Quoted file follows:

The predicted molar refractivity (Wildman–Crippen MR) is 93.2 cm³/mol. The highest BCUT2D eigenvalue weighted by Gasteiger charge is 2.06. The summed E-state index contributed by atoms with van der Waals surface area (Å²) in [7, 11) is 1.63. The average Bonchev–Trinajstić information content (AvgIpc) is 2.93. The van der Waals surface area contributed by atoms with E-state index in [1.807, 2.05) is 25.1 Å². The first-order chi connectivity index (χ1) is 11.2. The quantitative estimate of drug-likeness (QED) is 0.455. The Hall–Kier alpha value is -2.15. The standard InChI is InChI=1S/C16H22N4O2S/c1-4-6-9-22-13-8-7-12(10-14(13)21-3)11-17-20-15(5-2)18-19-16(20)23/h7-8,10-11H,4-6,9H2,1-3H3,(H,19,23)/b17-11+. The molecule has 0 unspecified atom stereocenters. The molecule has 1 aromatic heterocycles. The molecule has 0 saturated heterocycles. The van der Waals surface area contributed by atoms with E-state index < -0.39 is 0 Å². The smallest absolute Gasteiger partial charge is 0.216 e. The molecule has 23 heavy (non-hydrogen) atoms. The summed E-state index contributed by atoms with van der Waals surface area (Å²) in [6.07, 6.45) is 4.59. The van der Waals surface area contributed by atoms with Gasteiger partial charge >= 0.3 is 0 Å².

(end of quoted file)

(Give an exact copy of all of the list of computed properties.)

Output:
The predicted molar refractivity (Wildman–Crippen MR) is 93.2 cm³/mol. The highest BCUT2D eigenvalue weighted by Gasteiger charge is 2.06. The summed E-state index contributed by atoms with van der Waals surface area (Å²) in [7, 11) is 1.63. The average Bonchev–Trinajstić information content (AvgIpc) is 2.93. The van der Waals surface area contributed by atoms with E-state index in [1.807, 2.05) is 25.1 Å². The first-order chi connectivity index (χ1) is 11.2. The quantitative estimate of drug-likeness (QED) is 0.455. The Hall–Kier alpha value is -2.15. The standard InChI is InChI=1S/C16H22N4O2S/c1-4-6-9-22-13-8-7-12(10-14(13)21-3)11-17-20-15(5-2)18-19-16(20)23/h7-8,10-11H,4-6,9H2,1-3H3,(H,19,23)/b17-11+. The molecule has 0 unspecified atom stereocenters. The molecule has 1 aromatic heterocycles. The molecule has 0 saturated heterocycles. The van der Waals surface area contributed by atoms with E-state index < -0.39 is 0 Å². The smallest absolute Gasteiger partial charge is 0.216 e. The molecule has 23 heavy (non-hydrogen) atoms. The summed E-state index contributed by atoms with van der Waals surface area (Å²) in [6.07, 6.45) is 4.59. The van der Waals surface area contributed by atoms with Gasteiger partial charge >= 0.3 is 0 Å².